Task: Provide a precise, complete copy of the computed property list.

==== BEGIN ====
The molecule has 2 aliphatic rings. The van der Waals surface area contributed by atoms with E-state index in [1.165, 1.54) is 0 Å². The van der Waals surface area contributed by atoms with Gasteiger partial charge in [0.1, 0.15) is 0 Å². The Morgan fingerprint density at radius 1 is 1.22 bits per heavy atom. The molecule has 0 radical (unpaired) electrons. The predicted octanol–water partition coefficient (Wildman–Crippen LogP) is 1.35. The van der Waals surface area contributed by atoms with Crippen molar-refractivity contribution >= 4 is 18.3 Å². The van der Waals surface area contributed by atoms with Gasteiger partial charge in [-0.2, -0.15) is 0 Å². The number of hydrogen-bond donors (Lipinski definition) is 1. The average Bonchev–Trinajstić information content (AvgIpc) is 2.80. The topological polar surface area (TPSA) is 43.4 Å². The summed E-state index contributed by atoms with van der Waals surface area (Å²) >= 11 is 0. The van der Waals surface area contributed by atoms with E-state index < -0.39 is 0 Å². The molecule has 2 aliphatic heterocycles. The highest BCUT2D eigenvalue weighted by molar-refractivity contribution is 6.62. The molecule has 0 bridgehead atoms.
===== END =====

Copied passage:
The molecule has 2 aliphatic rings. The van der Waals surface area contributed by atoms with E-state index in [1.165, 1.54) is 0 Å². The van der Waals surface area contributed by atoms with Gasteiger partial charge in [0.1, 0.15) is 0 Å². The Morgan fingerprint density at radius 1 is 1.22 bits per heavy atom. The molecule has 0 radical (unpaired) electrons. The predicted octanol–water partition coefficient (Wildman–Crippen LogP) is 1.35. The van der Waals surface area contributed by atoms with Crippen molar-refractivity contribution >= 4 is 18.3 Å². The van der Waals surface area contributed by atoms with Gasteiger partial charge in [-0.2, -0.15) is 0 Å². The number of hydrogen-bond donors (Lipinski definition) is 1. The average Bonchev–Trinajstić information content (AvgIpc) is 2.80. The topological polar surface area (TPSA) is 43.4 Å². The summed E-state index contributed by atoms with van der Waals surface area (Å²) >= 11 is 0. The van der Waals surface area contributed by atoms with E-state index < -0.39 is 0 Å². The molecule has 2 aliphatic heterocycles. The highest BCUT2D eigenvalue weighted by molar-refractivity contribution is 6.62. The molecule has 0 bridgehead atoms.